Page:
From The Black Manifesto to the Movement for Black Lives
Mary Frances Berry, a former chairperson of the U.S. Civil Rights Commission, documented the country’s first struggle for reparations, which was led by ex-slaves, in her book My Face is Black is True. She thinks Chicago offers a model for how to win reparations across the country.
“We often hear talk about national legislation and national responses in the civil rights community…. But a lot of things can be done locally,” she says. “Chicago shows [what] can be done — and [that] other kinds of remedies for other kinds of harms can be done, like for example the harm done to the people in Flint.”
Berry was referencing the ongoing water crisis in Flint, Michigan, that left thousands of residents in the predominantly African American town without access to clean drinking water.
Not far from Flint, nearly 50 years ago, The Black Manifesto launched in Detroit as one of the first calls for reparations in the modern era, penned by James Forman, a former organizer with the Student Nonviolent Coordinating Committee, a key Civil Rights group. Released at the 1969 Black Economic Development Conference, the manifesto demanded $500 million in reparations from predominantly white religious institutions, for their historic role in perpetuating slavery. The manifesto asserted that the money would fund nine key projects, aimed at building the collective wealth of black communities: a black university, black presses and broadcast networks, research and training centers, and a southern land bank. A multi-racial contingent of clergy in support of The Black Manifesto succeeded in raising at least $215,000 from the Episcopalian and Methodist churches, through months of rancorous deliberation — that ultimately rendered the coalition apart.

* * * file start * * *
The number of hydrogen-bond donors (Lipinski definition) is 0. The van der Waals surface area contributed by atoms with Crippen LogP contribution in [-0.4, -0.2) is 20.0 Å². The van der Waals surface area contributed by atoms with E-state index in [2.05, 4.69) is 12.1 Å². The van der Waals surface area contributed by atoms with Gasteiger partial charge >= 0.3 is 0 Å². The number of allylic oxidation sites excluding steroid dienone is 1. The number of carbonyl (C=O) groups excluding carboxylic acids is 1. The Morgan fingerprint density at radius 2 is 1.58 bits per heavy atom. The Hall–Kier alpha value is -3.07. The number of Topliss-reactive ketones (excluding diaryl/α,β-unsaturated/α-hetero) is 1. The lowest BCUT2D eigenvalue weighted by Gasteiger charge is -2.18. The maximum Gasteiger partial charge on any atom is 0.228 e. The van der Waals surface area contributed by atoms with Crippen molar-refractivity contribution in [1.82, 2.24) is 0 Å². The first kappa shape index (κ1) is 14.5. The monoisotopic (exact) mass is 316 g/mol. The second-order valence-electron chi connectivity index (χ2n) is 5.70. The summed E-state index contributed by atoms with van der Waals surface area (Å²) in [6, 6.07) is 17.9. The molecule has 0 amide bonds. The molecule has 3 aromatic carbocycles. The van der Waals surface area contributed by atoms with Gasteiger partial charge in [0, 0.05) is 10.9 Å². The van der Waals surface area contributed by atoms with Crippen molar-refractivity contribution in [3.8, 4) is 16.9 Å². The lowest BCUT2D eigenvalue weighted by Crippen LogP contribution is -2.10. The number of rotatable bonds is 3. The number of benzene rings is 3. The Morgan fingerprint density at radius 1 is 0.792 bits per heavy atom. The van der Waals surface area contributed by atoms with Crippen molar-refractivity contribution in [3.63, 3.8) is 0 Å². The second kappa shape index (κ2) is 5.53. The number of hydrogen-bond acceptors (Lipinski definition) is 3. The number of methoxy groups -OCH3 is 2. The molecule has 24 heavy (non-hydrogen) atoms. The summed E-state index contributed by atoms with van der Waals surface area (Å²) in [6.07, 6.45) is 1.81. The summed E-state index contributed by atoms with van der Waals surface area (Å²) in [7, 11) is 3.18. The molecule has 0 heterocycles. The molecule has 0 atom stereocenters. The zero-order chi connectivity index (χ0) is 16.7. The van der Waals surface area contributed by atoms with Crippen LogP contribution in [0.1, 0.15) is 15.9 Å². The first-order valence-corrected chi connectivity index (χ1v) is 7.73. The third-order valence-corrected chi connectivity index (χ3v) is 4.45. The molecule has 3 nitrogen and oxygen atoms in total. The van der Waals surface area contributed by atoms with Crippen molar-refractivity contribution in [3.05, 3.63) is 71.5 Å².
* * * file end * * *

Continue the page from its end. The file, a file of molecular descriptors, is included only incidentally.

The mantle was next assumed by the National Coalition of Blacks for Reparations in America, or N’COBRA. Centering their demands on reparations for chattel slavery, N’COBRA gained a hearing throughout the early 1990s but their demands never garnered a mainstream foothold.
Joe Feagin, distinguished professor of sociology at Texas A&M University, has a hunch about why that is. It has been difficult for demands for reparations for slavery to gain traction in the past, he says, because the direct link between slavery and the high rates of poverty prevalent in contemporary black communities is not widely understood, let alone acknowledged.
“When you focus on slavery, it’s easy for whites to say all the whites are dead and all the blacks are dead,” Feagin said. In other words, it’s easy to dismiss the idea as water under the bridge.